Mandated Treatment
Implicit in the power to protect the public health is the power to treat disease carriers despite their objections. Since treatment is a less restrictive alternative to quarantine or isolation, it is favored as a disease control measure. A patient who refuses to accept treatment for a contagious disease may be ordered to accept the treatment by a health officer or, depending on the jurisdiction, a court. A common practice is to incarcerate a recalcitrant patient until the patient consents to the treatment. This coerced consent is not obtained as a sham on an informed consent but to obviate the need for physically subduing the patient. It also gives the patient an opportunity to contest the treatment through a habeas corpus proceeding.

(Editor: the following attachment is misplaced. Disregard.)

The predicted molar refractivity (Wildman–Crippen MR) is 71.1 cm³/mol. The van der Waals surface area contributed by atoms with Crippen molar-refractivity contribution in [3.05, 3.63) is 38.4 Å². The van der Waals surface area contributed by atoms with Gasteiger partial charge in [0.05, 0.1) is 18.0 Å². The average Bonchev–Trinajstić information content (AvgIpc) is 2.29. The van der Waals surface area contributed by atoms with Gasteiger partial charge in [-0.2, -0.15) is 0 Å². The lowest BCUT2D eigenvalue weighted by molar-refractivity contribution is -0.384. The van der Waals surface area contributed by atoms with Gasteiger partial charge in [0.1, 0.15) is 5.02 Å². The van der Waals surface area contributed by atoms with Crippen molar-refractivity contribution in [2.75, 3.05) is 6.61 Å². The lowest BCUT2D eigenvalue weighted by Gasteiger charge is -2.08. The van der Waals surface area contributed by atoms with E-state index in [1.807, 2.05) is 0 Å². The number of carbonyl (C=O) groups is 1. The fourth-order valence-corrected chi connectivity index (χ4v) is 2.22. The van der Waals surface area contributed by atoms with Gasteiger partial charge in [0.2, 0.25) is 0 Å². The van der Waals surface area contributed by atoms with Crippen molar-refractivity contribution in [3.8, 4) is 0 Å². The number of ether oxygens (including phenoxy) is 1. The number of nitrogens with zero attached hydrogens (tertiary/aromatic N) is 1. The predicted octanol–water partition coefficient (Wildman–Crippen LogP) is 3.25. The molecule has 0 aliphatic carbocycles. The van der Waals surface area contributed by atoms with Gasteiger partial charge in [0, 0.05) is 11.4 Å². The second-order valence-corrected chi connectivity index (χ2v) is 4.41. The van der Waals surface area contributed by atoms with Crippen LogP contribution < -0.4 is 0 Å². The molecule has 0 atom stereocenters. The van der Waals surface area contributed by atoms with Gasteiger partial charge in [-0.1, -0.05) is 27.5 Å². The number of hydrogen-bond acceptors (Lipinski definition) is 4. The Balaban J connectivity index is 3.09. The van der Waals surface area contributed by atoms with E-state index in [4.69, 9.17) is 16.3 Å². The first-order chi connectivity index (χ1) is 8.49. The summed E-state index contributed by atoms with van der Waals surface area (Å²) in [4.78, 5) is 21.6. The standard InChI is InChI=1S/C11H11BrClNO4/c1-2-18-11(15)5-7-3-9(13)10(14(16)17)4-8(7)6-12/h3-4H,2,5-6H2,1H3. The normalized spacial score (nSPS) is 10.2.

Although coerced treatment for a communicable disease violates a person’s autonomy, it is permissible under the U.S. Constitution. The alternative is to allow the infected person to threaten the health and life of others. With tuberculosis, failure to force a contagious homeless person to accept treatment may result in the infection of other persons with whom the person comes into contact in shelters. Since many of these contacts, especially the children, are poorly nourished or chronically ill, they will be susceptible to fast-spreading infection that is difficult to treat. This problem is already evident in the high rates of tuberculosis in homeless shelters.